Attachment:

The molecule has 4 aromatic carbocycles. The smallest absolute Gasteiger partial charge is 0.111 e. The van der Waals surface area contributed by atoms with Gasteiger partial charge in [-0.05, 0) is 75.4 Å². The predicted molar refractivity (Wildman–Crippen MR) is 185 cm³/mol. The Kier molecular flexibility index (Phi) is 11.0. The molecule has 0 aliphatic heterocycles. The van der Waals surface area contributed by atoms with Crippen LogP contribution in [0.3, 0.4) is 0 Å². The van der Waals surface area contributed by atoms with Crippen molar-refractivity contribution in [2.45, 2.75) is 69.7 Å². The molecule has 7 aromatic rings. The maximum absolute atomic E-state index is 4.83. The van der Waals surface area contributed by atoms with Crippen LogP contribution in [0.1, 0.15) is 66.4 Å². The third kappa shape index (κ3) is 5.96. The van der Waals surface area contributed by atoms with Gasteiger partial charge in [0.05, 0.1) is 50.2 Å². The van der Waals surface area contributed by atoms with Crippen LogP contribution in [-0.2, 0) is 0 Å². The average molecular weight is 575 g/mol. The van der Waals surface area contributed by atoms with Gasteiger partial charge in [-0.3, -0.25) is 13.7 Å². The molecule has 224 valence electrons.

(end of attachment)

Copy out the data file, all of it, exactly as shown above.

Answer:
The molecule has 4 aromatic carbocycles. The smallest absolute Gasteiger partial charge is 0.111 e. The van der Waals surface area contributed by atoms with Gasteiger partial charge in [-0.05, 0) is 75.4 Å². The predicted molar refractivity (Wildman–Crippen MR) is 185 cm³/mol. The Kier molecular flexibility index (Phi) is 11.0. The molecule has 0 aliphatic heterocycles. The van der Waals surface area contributed by atoms with Crippen LogP contribution in [0.3, 0.4) is 0 Å². The van der Waals surface area contributed by atoms with Crippen molar-refractivity contribution in [2.45, 2.75) is 69.7 Å². The molecule has 7 aromatic rings. The maximum absolute atomic E-state index is 4.83. The van der Waals surface area contributed by atoms with Crippen LogP contribution in [0.1, 0.15) is 66.4 Å². The third kappa shape index (κ3) is 5.96. The van der Waals surface area contributed by atoms with Gasteiger partial charge in [0.05, 0.1) is 50.2 Å². The van der Waals surface area contributed by atoms with Crippen LogP contribution in [-0.2, 0) is 0 Å². The average molecular weight is 575 g/mol. The van der Waals surface area contributed by atoms with Gasteiger partial charge in [-0.3, -0.25) is 13.7 Å². The molecule has 224 valence electrons.